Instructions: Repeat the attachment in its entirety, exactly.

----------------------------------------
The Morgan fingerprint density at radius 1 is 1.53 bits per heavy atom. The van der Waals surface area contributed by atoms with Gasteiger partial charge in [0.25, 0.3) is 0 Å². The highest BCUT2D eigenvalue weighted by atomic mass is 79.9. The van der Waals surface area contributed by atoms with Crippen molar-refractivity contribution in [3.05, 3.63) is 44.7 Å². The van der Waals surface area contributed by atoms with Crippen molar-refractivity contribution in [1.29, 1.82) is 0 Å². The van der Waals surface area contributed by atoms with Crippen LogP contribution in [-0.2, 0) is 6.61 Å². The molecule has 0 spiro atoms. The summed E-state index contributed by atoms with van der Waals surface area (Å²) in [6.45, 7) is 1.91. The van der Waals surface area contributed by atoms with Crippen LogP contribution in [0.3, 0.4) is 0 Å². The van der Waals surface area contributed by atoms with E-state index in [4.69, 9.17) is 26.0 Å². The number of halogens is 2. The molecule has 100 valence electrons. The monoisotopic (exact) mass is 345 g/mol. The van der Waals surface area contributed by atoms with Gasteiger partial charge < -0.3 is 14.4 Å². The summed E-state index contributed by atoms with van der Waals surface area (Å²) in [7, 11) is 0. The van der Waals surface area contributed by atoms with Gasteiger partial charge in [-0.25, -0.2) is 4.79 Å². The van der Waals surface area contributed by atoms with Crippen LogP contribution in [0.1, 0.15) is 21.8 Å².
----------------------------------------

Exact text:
The Morgan fingerprint density at radius 1 is 1.53 bits per heavy atom. The van der Waals surface area contributed by atoms with Gasteiger partial charge in [0.25, 0.3) is 0 Å². The highest BCUT2D eigenvalue weighted by atomic mass is 79.9. The van der Waals surface area contributed by atoms with Crippen molar-refractivity contribution in [3.05, 3.63) is 44.7 Å². The van der Waals surface area contributed by atoms with Crippen molar-refractivity contribution in [1.29, 1.82) is 0 Å². The van der Waals surface area contributed by atoms with Crippen LogP contribution in [-0.2, 0) is 6.61 Å². The molecule has 0 spiro atoms. The summed E-state index contributed by atoms with van der Waals surface area (Å²) in [6.45, 7) is 1.91. The van der Waals surface area contributed by atoms with Crippen LogP contribution in [0.3, 0.4) is 0 Å². The van der Waals surface area contributed by atoms with E-state index in [4.69, 9.17) is 26.0 Å². The number of halogens is 2. The molecule has 100 valence electrons. The monoisotopic (exact) mass is 345 g/mol. The van der Waals surface area contributed by atoms with Gasteiger partial charge < -0.3 is 14.4 Å². The summed E-state index contributed by atoms with van der Waals surface area (Å²) in [7, 11) is 0. The van der Waals surface area contributed by atoms with Gasteiger partial charge in [-0.25, -0.2) is 4.79 Å². The van der Waals surface area contributed by atoms with Crippen LogP contribution in [0.1, 0.15) is 21.8 Å².